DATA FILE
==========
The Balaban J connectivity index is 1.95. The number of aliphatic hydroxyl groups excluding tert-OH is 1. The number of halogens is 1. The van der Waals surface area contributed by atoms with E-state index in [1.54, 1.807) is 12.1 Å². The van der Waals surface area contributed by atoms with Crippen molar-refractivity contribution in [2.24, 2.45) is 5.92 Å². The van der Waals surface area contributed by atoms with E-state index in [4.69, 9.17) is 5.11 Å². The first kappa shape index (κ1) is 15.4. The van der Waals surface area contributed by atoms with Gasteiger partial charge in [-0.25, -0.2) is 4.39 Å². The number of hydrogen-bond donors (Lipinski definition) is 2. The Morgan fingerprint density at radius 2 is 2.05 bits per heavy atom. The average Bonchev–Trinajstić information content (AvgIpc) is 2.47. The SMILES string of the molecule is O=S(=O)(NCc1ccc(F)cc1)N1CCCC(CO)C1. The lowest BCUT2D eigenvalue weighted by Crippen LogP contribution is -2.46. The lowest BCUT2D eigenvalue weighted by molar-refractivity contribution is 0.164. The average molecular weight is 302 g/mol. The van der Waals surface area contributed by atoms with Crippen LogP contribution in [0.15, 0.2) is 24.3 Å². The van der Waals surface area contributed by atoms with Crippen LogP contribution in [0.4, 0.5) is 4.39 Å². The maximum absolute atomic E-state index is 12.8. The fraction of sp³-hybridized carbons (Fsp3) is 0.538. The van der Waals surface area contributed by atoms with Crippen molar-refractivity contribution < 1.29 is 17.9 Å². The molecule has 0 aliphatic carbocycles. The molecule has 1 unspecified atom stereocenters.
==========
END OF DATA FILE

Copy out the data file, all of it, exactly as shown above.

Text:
The Balaban J connectivity index is 1.95. The number of aliphatic hydroxyl groups excluding tert-OH is 1. The number of halogens is 1. The van der Waals surface area contributed by atoms with E-state index in [1.54, 1.807) is 12.1 Å². The van der Waals surface area contributed by atoms with Crippen molar-refractivity contribution in [2.24, 2.45) is 5.92 Å². The van der Waals surface area contributed by atoms with E-state index in [4.69, 9.17) is 5.11 Å². The first kappa shape index (κ1) is 15.4. The van der Waals surface area contributed by atoms with Gasteiger partial charge in [-0.25, -0.2) is 4.39 Å². The number of hydrogen-bond donors (Lipinski definition) is 2. The Morgan fingerprint density at radius 2 is 2.05 bits per heavy atom. The average Bonchev–Trinajstić information content (AvgIpc) is 2.47. The SMILES string of the molecule is O=S(=O)(NCc1ccc(F)cc1)N1CCCC(CO)C1. The lowest BCUT2D eigenvalue weighted by Crippen LogP contribution is -2.46. The lowest BCUT2D eigenvalue weighted by molar-refractivity contribution is 0.164. The average molecular weight is 302 g/mol. The van der Waals surface area contributed by atoms with Crippen LogP contribution in [0.15, 0.2) is 24.3 Å². The van der Waals surface area contributed by atoms with Crippen LogP contribution in [0.4, 0.5) is 4.39 Å². The maximum absolute atomic E-state index is 12.8. The fraction of sp³-hybridized carbons (Fsp3) is 0.538. The van der Waals surface area contributed by atoms with Crippen molar-refractivity contribution < 1.29 is 17.9 Å². The molecule has 0 aliphatic carbocycles. The molecule has 1 unspecified atom stereocenters.